At long last, the Atlanta Housing (AH) board of commissioners has tapped a team to redevelop Old Fourth Ward’s long-dormant Boisfeuillet Jones Atlanta Civic Center site.

The joint venture of Tishman Speyer, headquartered in New York, and Atlanta’s H.J. Russell & Co. secured the coveted job of breathing new life into the 14-acre property, touting plans to build 1,300 new residences. Details on their winning proposal were scant at AH’s monthly board meeting, but the 1,300 housing units include 430 units that the agency is defining as affordable, because they’ll be priced at or below 100% of the area median income.

An evaluation committee made up of AH officials, City of Atlanta representatives, Invest Atlanta, and the community narrowed down the list of proposals from a final list of three development teams. Trish O’Connell, AH’s deputy chief real estate officer, call the Tishman-Russell joint venture’s the “best and final” during the agency’s May 25 meeting.

The decision ends years of delays for the much-needed redevelopment. It’s also the first AH vote by four new board members appointed by Mayor Andre Dickens earlier this month: Sarah Kirsch, Doug Hooker, Duriya Farooqui, and Larry Stewart.

The property, which includes the iconic Civic Center Auditorium, has sat vacant since 2014. Texas-based developer Weingarten Realty (now Kimco Realty) had in 2015 contracted with AH to redevelop the site, then owned by the city,  at a projected cost of $300 million, but the firm abandoned the deal in 2016.

AH took the Civic Center off the city’s hands for $31 million in 2017, as part of the housing authority’s effort to streamline the site’s redevelopment.But the redevelopment plan stalled when the agency found itself ensnared in an unrelated legal battle with developer Integral Group around the same time. AH and Integral reached a settlement agreement in February.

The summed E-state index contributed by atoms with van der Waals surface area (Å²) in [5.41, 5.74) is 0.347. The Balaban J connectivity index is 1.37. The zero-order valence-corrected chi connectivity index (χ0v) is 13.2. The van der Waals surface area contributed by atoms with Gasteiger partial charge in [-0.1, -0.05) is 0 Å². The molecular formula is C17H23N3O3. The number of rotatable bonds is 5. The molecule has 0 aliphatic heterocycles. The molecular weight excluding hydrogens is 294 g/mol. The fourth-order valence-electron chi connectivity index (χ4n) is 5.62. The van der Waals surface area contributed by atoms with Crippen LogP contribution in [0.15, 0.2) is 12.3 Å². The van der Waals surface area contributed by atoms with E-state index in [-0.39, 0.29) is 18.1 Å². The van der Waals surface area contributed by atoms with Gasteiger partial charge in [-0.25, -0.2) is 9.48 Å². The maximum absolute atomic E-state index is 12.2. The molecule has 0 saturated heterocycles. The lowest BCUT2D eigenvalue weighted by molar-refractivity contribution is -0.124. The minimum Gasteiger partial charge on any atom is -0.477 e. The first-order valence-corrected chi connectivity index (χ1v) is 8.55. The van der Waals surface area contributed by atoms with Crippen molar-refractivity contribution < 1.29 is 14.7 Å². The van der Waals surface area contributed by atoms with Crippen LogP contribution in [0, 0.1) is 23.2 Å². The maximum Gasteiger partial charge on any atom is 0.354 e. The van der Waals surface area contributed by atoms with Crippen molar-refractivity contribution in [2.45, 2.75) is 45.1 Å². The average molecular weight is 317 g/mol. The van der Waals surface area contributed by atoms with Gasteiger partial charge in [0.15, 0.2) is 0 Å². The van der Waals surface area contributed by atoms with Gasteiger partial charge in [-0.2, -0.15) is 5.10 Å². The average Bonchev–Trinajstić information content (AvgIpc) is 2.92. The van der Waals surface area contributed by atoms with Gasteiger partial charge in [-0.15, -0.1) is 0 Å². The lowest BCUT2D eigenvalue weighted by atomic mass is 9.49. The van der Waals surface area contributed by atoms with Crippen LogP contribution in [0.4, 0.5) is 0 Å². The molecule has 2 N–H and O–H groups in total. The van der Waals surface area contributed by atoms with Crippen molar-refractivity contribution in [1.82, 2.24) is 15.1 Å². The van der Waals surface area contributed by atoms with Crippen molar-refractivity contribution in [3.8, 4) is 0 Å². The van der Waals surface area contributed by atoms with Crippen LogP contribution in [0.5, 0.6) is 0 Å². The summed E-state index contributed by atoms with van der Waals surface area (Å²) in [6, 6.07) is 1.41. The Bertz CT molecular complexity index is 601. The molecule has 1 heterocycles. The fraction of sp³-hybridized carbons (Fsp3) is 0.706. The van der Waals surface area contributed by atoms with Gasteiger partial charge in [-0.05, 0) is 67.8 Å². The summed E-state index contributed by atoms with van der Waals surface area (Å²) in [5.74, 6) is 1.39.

Once AH and its selected developers finalize a master development agreement—a process Jones has told Atlanta Civic Circle should happen quickly—agency officials will seek financing and establish a project timeline.

Tishman Speyer and H.J. Russell’s blueprints for the Civic Center are expected to incorporate ideas from University of Maryland graduate students, who recently won a U.S. Department of Housing and Urban Development contest to brainstorm ways to reinvent the site. How their ideas, which included more and cheaper residences, will factor in remains to be seen.

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  1. Why is Civic Center referred to as being in Fourth Ward when clearly in SoNo area.

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